Andrew Phifer

Tackling Climate Change City By City: Earth Day Network

This week we launch a new series on the blog where we highlight the great advocacy work of Alliance for Justice members. Many Bolder Advocacy blog readers may not know, but AFJ is an alliance of more than 100 national, regional, and local organizations working for a wide range of progressive causes, including civil rights, human rights, women’s rights, children’s rights, and consumer rights, and ensuring legal representation for all Americans. Click here for more information on the benefits of becoming an AFJ member organization. 

AFJ Member Spotlight: Earth Day Network

What is Earth Day Network’s issue focus?green_cities_logo3-300x75

Earth Day Network is the international nonprofit organization behind Earth Day.  Leveraging our network of over 22,000 partners and organizations in 192 countries, Earth Day Network’s mission is to broaden, diversify, and mobilize the environmental movement.  We work on a host of different issues year round, from education to public policy to tree plantings.  For Earth Day, each year we develop a theme to help unite the different activities taking place around the world; this year’s theme is Green Cities.

Current campaign: Earth Day Green Cities

The Green Cities campaign was launched as the official theme of Earth Day 2014 to help cities become more sustainable and reduce their carbon footprint. Focused on three key elements – buildings, energy, and transportation – the campaign aims to help cities accelerate their transition to a cleaner, healthier, and more economically viable future through improvements in efficiency, investments in renewable technology, and regulation reform.  To learn more about the campaign and see how you can get involved, please visit www.earthday.org/greencities.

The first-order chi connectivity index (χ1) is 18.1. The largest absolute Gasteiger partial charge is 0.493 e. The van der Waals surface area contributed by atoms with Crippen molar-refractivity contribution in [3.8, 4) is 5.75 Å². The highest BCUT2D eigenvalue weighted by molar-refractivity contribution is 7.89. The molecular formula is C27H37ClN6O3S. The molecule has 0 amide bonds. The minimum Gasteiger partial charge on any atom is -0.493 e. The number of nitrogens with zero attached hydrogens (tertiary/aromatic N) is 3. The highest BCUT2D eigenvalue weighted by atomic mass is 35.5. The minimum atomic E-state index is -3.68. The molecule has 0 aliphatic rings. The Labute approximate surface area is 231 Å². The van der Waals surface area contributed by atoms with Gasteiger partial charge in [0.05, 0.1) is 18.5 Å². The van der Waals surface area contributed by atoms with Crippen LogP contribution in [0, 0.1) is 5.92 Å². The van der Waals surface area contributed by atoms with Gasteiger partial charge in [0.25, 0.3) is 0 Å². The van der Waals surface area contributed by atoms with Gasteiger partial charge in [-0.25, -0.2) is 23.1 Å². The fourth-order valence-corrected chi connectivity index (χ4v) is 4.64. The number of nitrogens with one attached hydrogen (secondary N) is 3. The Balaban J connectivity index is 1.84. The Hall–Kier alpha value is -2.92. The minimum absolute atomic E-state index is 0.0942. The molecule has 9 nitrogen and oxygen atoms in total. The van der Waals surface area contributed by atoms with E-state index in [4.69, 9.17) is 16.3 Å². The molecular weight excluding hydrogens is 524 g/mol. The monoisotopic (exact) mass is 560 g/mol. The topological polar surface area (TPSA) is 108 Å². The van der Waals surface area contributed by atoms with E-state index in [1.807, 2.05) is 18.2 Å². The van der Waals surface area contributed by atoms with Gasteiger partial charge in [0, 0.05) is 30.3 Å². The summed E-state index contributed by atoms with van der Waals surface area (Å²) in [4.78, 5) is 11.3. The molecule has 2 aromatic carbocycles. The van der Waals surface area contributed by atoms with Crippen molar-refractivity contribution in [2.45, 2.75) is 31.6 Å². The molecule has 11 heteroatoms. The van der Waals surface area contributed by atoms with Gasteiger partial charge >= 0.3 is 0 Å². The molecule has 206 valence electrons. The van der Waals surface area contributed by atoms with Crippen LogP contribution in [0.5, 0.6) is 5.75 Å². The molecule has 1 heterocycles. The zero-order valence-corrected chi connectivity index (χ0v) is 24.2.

Advocacy lesson: Sharing best practices spurs action in cities

In the absence of comprehensive international and national climate change policies, cities are going to play a vital role in achieving a more sustainable future.  A select number of cities are already implementing innovative green programs and policies that, if replicated worldwide, could drastically reduce our global carbon footprint.   We were surprised to learn that most cities in the US and the rest of the world are interested in finding ways to replicate those initiatives – they just need outside support and encouragement.

So we created a database of successful sustainable programs and policies from around the world and started sharing it with cities.  The response has been overwhelmingly positive.  Most cities do not have the capacity or resources to create new programs from scratch and, often, are unaware of similar programs that are already in existence elsewhere.  If we want cities to be the catalysts for change, we need to do a better job empowering them with the right tools and resources and connecting them with experts.

Who inspires you?

We are inspired by the people, organizations, and businesses that prioritize sustainability and are constantly looking for ways to reduce their carbon footprint.  They are the heart and soul of the environmental movement.  We are incredibly grateful for all of their efforts.

 

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